Beginning with Martin Patrick’s article, issues of interest include the choreographic, temporal, and ephemeral shift in art toward engagements in non-space. The work becomes less about the hard objects located within the site itself, but the negative space between and beyond the location, people involved, and the artwork itself via documentation and dissemination strategies. The deterritorialization of a site thus opens its meaning and potential convergences between viewers, histories, contexts, and other unpredictable references. This shift in site-specificity aligns with changes in notions of person-hood and place-hood, becoming more diluted, and transient. Other predominant social changes include the shift from public to private space, spending most of our time etching out individual spaces, and individual experiences, through the lens an iphone for example, whereby even when situated within a public space, a private space can be occupied.
These changes in the notion of public space change how an artwork might be located, and critiqued, to include a more expansive set of parameters. This is of particular interest to works that include political critique, as they become less direct in terms of reenacting a familiar narrative, or the trope of playing out in order to bring attention to an existing political reality. Instead, as in the work of the Yes Men, a changed situation is envisioned and communicated through an existing ‘place’ of the ‘media network’, or a desired response is activated as in the work of Jane Tsong, and an action can be set in motion beyond her own initial involvement, pointing to the ephemeral position of the artist herself. Furthering the ungraspable qualities of space, Toby Huddlestone ventures into the psyche as political territory, again confirming that what transfers between people is a potential space for art. Although these territories become difficult to grasp or talk about, I think that is also their potency. If art sits on the cusp of articulated knowledge and the unknown, then dissent should affect a state of production as opposed to laying out an informed and mediated resource for political research for the ‘system’s guardians’. How might political artwork reinforce the dogma of an existing system, and how might it produce some other possibilities that slip between the cracks? (Apparently revolutions are initiated from and by the overlooked compilation that has slipped between the cracks). How does one not produce, reinforce, recentre, or harden the thing they are trying to change? Should we avoid the reference completely? Or are there parallels that can be traversed?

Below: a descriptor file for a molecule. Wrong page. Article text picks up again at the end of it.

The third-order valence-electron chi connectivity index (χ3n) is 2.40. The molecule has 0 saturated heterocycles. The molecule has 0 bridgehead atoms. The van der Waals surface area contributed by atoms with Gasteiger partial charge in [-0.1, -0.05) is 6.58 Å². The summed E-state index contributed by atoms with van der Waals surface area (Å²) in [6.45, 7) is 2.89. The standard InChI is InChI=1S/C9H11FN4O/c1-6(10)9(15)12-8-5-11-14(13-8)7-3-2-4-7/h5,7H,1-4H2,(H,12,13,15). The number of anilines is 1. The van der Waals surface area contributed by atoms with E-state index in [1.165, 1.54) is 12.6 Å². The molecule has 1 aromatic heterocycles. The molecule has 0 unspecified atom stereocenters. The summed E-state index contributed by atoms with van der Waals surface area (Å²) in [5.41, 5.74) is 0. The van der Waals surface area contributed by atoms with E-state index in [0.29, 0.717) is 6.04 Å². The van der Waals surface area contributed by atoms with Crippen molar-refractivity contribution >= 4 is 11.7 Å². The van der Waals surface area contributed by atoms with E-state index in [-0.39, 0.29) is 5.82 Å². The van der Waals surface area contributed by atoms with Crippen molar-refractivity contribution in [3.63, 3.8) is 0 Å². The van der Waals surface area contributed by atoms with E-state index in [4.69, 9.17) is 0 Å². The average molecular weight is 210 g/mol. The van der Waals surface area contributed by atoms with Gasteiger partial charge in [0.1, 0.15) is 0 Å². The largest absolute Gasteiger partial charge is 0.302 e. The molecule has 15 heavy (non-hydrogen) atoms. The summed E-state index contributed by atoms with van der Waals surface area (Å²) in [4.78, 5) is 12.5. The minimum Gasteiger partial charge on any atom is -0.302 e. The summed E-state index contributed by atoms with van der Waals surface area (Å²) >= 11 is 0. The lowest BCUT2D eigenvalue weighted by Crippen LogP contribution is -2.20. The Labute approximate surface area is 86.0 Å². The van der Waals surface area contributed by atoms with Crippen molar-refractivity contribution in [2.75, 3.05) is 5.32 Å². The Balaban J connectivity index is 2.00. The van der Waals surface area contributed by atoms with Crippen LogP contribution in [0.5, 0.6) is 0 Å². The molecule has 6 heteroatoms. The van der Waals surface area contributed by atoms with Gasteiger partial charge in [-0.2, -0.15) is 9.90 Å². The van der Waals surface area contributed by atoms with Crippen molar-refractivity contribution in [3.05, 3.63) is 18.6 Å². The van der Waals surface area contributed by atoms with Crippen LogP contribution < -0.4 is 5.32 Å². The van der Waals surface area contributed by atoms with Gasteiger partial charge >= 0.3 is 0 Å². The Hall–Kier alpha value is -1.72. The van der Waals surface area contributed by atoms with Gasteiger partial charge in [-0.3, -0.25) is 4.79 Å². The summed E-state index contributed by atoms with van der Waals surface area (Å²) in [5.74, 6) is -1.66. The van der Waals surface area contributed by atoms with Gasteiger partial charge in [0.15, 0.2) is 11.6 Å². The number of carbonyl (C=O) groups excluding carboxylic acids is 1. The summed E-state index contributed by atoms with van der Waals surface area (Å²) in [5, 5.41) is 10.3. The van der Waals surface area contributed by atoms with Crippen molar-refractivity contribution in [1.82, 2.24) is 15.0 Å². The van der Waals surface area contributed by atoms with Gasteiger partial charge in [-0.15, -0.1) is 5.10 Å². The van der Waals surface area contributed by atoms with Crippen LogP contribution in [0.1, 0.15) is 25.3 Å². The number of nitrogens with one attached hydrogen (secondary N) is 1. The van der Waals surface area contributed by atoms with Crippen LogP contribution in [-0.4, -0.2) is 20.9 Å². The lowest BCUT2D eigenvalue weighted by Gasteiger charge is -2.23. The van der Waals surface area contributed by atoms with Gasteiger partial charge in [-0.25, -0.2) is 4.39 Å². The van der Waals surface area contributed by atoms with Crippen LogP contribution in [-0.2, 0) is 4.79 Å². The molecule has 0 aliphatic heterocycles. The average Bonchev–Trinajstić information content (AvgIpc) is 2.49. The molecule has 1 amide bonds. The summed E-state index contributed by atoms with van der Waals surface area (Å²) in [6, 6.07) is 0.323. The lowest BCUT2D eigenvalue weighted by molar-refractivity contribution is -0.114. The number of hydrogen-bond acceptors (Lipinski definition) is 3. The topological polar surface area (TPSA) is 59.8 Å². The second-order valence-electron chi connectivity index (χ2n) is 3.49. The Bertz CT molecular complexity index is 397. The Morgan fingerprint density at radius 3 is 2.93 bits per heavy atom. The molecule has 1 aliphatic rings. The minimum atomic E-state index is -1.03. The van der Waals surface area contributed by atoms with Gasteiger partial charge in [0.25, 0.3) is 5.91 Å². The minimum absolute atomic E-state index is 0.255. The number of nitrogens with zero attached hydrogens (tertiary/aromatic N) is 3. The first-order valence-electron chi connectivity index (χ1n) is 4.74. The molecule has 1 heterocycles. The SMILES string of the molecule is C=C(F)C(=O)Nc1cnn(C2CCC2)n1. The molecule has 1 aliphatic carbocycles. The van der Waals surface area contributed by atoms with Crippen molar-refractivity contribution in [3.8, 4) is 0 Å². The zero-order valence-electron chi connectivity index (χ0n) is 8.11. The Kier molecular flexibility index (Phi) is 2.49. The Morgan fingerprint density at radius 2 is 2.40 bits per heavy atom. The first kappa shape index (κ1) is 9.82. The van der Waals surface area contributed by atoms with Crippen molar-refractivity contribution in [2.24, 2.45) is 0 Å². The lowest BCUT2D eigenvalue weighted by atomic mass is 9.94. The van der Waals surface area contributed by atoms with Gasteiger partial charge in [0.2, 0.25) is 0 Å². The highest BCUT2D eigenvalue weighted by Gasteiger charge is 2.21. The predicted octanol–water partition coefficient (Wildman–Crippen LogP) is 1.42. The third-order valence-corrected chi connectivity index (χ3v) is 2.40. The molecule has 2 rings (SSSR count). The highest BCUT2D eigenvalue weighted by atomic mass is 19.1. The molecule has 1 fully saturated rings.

McGarrigle’s article discusses the lineage of locative art to Situationist International, and its differences. Of particular interest is the argument that SI didn’t succeed in actually constructing /playing out the situations upon which their theories rest, and that locative art is a field in which tactics for such constructions are being produced and experimented with, bringing theory into action in a concrete way, but also changing that theory in the process. She mentions the function of the spectator as not passive, but a co-agent in the activation of a situation. I have questions about the distinction between active and passive viewership, or when exactly a participant becomes a part of the work. Do they have to get up and move around, or do they get to make decisions about the work’s aesthetic outcomes? It is my position that we are never passive, and that witnessing can be just as active and charged as getting up and walking or producing with the work in more concrete ways. Consequently, I disagree with the SI notion that human beings are moulded by situations. Nature is only one part of the equation. And don’t we affect situations, even if not consciously attempting to produce SI's ‘total opposition’? The knowledge that doesn’t know itself is generative, whether we notice it or not.